- You can’t disable emoji, and Skype automatically expands them. So you can’t type a serious sentence like “He was pretty out of it (drunk) that night.” If you do, Skype will automatically convert “(drunk)” into a silly-looking animated face, as that’s just one of Skype’s emoji. It’s wacky, and not something everyone wants in a chat client.
That’s just a small snapshot of missing features. Skype Classic is like Microsoft Office apps Word or Excel—they’re old and packed with features. People have been using them for a long time, and everyone uses different ones. That’s why Microsoft couldn’t replace classic Word and Excel with new trimmed-down UWP apps.
Microsoft has added some powerful new features to Skype lately, like a built-in call recording feature. But that’s cold comfort to people who depend on features that are going away.
We’ve also seen some users saying the new Skype doesn’t work well, and some users have reported issues with notifications and messages not sending correctly. Look, I’ll be honest—while I used to use Skype, I dumped it years ago due to reliability problems, and I don’t know how well it works right now. It seemed to work fine when I tested it. But, if you’re a Skype user, you’re about to find out!
Why is Microsoft Killing Skype Classic Now?
Microsoft has tried to ax Skype Classic before, but users complained. It’s been a long road to get here. In 2015, Microsoft announced it was retiring the “modern” Skype application for Windows 8 and refocusing on the same desktop application it’s now killing.
Back in July 2018, Microsoft announced that Skype Classic would stop working on September 1, and users would have to upgrade to Skype 8. Microsoft wants all Skype users on its new “modern” version of Skype.
After many vocal user complaints and even a Change.org petition, Microsoft gave Skype Classic a reprieve on August 31. Skype Classic would continue to live while Microsoft worked on adding some user-requested features to Skype 8.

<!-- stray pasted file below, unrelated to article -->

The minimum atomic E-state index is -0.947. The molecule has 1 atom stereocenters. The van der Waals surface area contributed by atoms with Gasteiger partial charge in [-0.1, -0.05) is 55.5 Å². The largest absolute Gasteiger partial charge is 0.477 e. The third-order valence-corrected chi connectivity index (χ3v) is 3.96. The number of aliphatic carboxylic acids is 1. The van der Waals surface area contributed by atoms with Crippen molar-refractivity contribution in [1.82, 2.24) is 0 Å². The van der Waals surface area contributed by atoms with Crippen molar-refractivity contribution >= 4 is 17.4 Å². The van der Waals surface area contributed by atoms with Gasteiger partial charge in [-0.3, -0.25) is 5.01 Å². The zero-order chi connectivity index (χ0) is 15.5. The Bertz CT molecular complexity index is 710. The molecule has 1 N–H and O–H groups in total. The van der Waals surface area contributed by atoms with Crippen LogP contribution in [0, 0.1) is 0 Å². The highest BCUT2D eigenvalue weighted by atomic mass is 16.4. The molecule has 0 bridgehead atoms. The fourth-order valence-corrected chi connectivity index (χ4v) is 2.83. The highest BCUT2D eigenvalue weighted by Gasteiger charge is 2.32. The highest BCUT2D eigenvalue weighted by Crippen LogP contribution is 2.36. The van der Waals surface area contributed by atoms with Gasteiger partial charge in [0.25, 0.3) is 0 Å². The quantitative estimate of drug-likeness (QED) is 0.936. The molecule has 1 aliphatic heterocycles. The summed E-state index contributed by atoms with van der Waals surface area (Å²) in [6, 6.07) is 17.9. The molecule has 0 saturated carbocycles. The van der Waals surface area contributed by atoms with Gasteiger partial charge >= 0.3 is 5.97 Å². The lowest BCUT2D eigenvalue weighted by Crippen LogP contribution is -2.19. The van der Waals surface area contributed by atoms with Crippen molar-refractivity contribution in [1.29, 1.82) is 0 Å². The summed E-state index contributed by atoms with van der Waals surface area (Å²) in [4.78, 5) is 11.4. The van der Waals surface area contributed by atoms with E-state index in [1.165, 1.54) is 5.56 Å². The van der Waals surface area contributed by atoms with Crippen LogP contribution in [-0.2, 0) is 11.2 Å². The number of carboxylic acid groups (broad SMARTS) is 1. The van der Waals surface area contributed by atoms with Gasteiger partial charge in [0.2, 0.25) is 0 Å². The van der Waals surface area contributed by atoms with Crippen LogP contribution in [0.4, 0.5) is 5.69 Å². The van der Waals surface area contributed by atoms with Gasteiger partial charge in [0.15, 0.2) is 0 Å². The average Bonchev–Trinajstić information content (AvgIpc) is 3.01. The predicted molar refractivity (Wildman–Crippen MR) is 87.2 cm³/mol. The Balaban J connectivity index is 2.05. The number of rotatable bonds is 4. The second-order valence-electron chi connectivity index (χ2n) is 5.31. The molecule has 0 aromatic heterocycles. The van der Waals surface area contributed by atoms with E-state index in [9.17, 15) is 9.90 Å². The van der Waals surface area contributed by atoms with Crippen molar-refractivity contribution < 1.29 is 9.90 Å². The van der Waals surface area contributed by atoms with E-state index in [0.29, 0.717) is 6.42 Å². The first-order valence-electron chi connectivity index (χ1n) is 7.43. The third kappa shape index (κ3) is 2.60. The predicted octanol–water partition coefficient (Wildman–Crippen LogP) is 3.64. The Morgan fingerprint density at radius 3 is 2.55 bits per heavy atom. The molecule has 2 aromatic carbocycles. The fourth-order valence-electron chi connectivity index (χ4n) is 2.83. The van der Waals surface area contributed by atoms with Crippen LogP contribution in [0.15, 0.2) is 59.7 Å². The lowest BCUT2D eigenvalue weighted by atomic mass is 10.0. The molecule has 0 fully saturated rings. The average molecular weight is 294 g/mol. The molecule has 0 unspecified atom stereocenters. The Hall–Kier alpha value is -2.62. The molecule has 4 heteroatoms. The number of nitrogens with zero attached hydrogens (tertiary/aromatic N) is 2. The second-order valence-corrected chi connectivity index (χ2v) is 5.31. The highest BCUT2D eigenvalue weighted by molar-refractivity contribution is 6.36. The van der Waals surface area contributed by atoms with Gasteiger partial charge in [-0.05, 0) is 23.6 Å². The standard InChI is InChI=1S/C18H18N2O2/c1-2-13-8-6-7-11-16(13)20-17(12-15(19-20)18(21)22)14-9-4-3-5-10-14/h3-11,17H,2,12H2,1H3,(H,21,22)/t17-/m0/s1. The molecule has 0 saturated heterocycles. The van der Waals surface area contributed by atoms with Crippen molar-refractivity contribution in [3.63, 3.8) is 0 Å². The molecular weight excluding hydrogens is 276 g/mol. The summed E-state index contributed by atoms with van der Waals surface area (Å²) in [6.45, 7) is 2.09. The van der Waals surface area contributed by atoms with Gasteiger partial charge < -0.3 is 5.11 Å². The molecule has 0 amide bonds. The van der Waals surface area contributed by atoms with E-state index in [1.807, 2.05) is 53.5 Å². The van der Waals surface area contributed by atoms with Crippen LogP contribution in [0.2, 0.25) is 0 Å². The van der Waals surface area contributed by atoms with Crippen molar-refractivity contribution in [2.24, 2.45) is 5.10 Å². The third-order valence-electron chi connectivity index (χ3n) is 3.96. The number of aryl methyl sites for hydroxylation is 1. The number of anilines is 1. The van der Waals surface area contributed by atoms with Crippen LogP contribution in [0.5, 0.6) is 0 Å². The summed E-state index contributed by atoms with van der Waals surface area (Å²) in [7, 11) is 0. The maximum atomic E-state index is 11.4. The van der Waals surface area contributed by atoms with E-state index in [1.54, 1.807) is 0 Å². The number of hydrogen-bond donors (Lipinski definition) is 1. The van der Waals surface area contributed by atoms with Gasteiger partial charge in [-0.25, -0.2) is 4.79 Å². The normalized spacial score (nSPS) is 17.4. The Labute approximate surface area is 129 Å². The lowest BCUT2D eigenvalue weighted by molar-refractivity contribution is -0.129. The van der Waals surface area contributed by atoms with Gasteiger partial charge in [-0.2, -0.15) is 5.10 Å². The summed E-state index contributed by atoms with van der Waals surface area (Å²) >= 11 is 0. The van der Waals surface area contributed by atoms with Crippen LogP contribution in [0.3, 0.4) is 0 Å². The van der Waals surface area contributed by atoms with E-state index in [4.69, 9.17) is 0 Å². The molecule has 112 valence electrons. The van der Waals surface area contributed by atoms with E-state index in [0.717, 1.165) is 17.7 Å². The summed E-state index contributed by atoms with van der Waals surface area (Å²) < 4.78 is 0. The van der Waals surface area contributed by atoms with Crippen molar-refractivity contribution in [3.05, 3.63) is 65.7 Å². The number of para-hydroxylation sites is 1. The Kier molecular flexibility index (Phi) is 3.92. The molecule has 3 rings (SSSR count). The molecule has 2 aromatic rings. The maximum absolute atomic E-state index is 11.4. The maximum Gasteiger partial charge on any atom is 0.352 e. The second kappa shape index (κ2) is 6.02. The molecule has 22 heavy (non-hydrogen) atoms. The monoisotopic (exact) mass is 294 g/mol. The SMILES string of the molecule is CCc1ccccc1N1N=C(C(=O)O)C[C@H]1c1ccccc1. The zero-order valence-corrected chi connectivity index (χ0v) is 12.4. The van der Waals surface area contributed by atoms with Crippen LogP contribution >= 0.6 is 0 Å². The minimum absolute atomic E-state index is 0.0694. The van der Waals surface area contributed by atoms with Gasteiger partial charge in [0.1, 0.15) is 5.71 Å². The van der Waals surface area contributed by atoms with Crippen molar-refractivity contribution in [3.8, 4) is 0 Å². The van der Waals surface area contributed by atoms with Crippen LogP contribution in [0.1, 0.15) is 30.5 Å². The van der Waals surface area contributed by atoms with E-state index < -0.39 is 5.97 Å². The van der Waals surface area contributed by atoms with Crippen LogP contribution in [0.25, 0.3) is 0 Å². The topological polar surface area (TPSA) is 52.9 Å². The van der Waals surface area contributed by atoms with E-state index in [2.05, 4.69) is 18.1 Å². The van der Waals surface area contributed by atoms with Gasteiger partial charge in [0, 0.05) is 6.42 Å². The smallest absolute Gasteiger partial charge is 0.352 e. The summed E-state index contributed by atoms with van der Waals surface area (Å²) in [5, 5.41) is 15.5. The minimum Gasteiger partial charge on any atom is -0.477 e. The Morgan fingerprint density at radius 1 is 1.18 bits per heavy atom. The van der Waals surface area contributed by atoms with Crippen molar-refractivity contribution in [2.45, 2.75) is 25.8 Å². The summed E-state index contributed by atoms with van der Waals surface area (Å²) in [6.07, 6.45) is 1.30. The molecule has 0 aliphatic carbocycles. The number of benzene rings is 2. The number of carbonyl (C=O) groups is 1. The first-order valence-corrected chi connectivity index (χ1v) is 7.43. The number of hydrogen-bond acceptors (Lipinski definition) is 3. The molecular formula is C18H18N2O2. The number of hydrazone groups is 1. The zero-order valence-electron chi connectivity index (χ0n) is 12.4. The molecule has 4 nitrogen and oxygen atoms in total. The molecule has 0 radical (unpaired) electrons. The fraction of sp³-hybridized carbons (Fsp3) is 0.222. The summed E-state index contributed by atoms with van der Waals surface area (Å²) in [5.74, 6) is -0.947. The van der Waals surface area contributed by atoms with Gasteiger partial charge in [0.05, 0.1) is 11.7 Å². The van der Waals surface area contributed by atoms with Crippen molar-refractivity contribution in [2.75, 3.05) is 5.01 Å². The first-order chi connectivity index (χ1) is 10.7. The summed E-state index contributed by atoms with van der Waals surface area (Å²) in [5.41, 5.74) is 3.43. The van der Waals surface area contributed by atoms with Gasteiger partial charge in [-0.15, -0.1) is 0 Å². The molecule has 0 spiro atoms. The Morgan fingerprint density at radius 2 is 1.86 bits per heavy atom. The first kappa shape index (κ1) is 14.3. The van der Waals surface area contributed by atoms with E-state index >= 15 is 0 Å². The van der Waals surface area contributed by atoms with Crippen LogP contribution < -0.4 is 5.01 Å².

Unfortunately, Microsoft set a new kill-date: November 1. On November 1, Skype Classic will stop working for real, and you’ll have to upgrade to Skype 8 if you want to keep using Skype.
Will Microsoft follow through this time? No one knows for sure, but we expect Microsoft will make good on its threat. Even if there’s another delay, Skype Classic will be dead soon.
Switch to Skype 8 or Leave Skype Behind
If you want to keep using Skype, you’ll have to use Skype 8. You won’t have a choice, as Skype 7 will stop connecting to Microsoft’s servers.
Let’s be honest: For most Skype users who only use Skype for calling and chatting, Skype 8 is probably fine. If you don’t depend on a feature that’s going away, you may not really care about the switch.
But, if you and your Skype contacts aren’t happy with Skype 8 for some reason, your only option will be switching to a competing chat application. Discord and Telegram are pretty popular, as is Facebook Messenger. And, of course, there are mobile-centric applications like WhatsApp and Apple iMessage, too.
Here’s one piece of good news: You can currently have both Skype 7 and Skype 8 installed on your Windows PC, so you still have some time to test Skype 8 and see if it’s missing any useful features you depend on. You don’t have to wait for Microsoft’s November 1st surprise.
Image Credit: Microsoft